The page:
After the Chamorro government took office in 1990, it began efforts to depoliticize the judiciary. However, it was not until late 1993 that the Supreme Court, whose members serve six-year terms, had a non-Sandinista majority. Some progress was made in replacing Sandinista appointees to the 250 trial and appellate judgeships, yet Sandinista appointees remained in the majority in 1993. Nevertheless, because the Supreme Court appoints appeals and lower court judges, the prospect for more non-Sandinista judges seems favorable.
Military courts continue to be responsible for dealing with crimes committed by or against members of the armed forces or police. Proceedings of trials in military courts are secret, although information can be released at the discretion of the military. According to the United States Department of State's annual human rights reports, convictions by military courts are rare, and even when soldiers are convicted, they receive light sentences or the sentences are not enforced. According to a 1991 study by Americas Watch, virtually no political crimes--whether committed by members of the military, ex-Contras, or civilians partial to the Sandinistas or to UNO--were prosecuted in the judicial system.
Procedures for the arrest of criminal suspects are set forth in the Police Functions Law. The law requires police to obtain a warrant before detaining a suspect, but the warrant is issued by a police official rather than a magistrate. The law also permits police to detain suspects for up to nine days for the purpose of collecting evidence before being brought before a judge. Police are required to inform families when persons are detained but rarely do so, and detainees are not granted access to legal counsel once charged, as required by the constitution. The Reform Law of Penal Procedures, passed in 1991, provides for a maximum of three days' detention, but police continue to follow the Police Functions Law, which has not been amended. The 1991 reform law also provides for bail; previously only compelling reasons such as ill health qualified accused criminals to remain at liberty while awaiting trial.
Defendants have the right to legal counsel at their trials. Although indigents are entitled to pro bono counsel, public defenders do not exist. In spite of the constitutional right to a speedy trial, arrested persons often spend months in jail before appearing in court. Under the 1991 law reforming penal procedures, jury trials have been restored. However, the jury system has not proven effective, partly because prospective jurors seek to evade jury duty, delaying trials. Those convicted have the right of appeal.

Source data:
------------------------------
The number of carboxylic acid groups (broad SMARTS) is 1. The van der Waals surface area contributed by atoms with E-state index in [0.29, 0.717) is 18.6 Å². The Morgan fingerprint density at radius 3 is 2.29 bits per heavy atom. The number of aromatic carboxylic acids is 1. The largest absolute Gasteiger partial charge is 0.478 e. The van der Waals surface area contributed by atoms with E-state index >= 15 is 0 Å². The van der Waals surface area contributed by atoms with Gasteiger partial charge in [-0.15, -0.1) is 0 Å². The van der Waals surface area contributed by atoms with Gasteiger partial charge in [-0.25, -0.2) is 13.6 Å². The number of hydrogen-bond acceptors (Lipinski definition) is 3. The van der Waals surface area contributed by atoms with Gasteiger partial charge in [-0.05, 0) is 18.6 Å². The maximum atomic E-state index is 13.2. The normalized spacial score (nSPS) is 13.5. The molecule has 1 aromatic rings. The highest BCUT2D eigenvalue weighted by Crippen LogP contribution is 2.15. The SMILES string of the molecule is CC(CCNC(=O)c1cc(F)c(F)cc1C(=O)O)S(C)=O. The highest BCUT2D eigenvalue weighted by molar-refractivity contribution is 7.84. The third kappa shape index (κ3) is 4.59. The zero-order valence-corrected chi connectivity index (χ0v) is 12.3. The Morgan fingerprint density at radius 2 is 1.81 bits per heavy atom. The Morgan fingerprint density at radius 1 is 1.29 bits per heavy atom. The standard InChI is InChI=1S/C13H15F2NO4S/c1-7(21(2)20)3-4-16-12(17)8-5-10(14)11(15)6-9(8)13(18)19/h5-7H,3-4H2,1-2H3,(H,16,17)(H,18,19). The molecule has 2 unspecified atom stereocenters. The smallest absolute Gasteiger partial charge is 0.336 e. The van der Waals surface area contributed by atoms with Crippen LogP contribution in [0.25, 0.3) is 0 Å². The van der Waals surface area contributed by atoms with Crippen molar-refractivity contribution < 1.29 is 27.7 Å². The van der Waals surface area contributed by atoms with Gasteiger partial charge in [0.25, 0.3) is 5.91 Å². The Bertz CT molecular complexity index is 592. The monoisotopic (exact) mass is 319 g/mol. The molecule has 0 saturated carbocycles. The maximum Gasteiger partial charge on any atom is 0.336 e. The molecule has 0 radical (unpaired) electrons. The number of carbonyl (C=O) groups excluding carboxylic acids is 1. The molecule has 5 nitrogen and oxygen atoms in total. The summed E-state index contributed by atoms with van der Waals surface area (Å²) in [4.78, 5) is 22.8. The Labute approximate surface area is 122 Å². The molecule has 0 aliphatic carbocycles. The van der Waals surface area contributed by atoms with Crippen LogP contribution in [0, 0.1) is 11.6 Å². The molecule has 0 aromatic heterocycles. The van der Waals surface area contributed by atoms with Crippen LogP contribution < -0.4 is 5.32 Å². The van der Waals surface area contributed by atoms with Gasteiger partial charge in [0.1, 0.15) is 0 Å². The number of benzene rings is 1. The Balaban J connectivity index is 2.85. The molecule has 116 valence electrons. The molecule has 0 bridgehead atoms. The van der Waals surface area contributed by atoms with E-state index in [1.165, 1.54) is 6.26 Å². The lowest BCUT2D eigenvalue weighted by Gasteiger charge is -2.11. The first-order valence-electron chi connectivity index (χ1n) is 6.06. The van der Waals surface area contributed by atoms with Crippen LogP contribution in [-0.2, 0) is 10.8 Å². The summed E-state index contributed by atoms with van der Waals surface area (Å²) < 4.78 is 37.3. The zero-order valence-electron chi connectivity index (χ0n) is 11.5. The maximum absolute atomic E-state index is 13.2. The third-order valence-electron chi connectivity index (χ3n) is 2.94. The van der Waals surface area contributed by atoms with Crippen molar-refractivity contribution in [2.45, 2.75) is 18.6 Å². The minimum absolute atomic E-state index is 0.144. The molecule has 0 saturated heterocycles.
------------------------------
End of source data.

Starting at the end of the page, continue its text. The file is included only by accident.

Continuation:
In 1993 the role of the Nicaraguan military was still in a state of flux. Only established as a modern national entity in the 1930s, the Nicaraguan army was first a tool of the Somozas (as the National Guard) and then the military arm of the FSLN during the Sandinistas' eleven years in government. Despite massive downsizing and attempts to increase professionalism in the 1990s, in 1993 the Nicaraguan army was still controlled by its former FSLN leaders and unsure of its role. Whether the country's armed forces could become a truly national army was a question still unanswered.
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The history of the Nicaraguan armed forces from the country's beginnings until the first years of the Sandinista era is traced in Armed Forces of Latin America by Adrian J. English. Revolution and Foreign Policy in Nicaragua by Mary B. Vanderlaan reviews the Sandinista military buildup and defense policy during the Sandinistas' first six years. Supplementary information on the Sandinista People's Army can be found in an article by Stephen M. Gorman and Thomas W. Walker in Nicaragua: The First Five Years. The brief article, "Nicaragua in Crisis," by Julio Montes in Jane's Intelligence Review summarizes the effects of the tremendous cutback in the armed forces since 1990.
Much of the data on the Nicaraguan weapons inventory cited in this chapter is based on The Military Balance, 1993-94 from the International Institute for Strategic Studies and information from Jane's Fighting Ships, 1993-94.
The Nicaraguan internal security situation, law enforcement, and conditions in the court and prison systems have been surveyed in various reports of Americas Watch and in the United States Department of State's annual Country Reports on Human Rights Practices. (For further information and complete citations, see the Bibliography.)
Data as of December 1993
NOTE: The information regarding Nicaragua on this page is re-published from The Library of Congress Country Studies and the CIA World Factbook. No claims are made regarding the accuracy of Nicaragua Criminal Justice System information contained here. All suggestions for corrections of any errors about Nicaragua Criminal Justice System should be addressed to the Library of Congress and the CIA.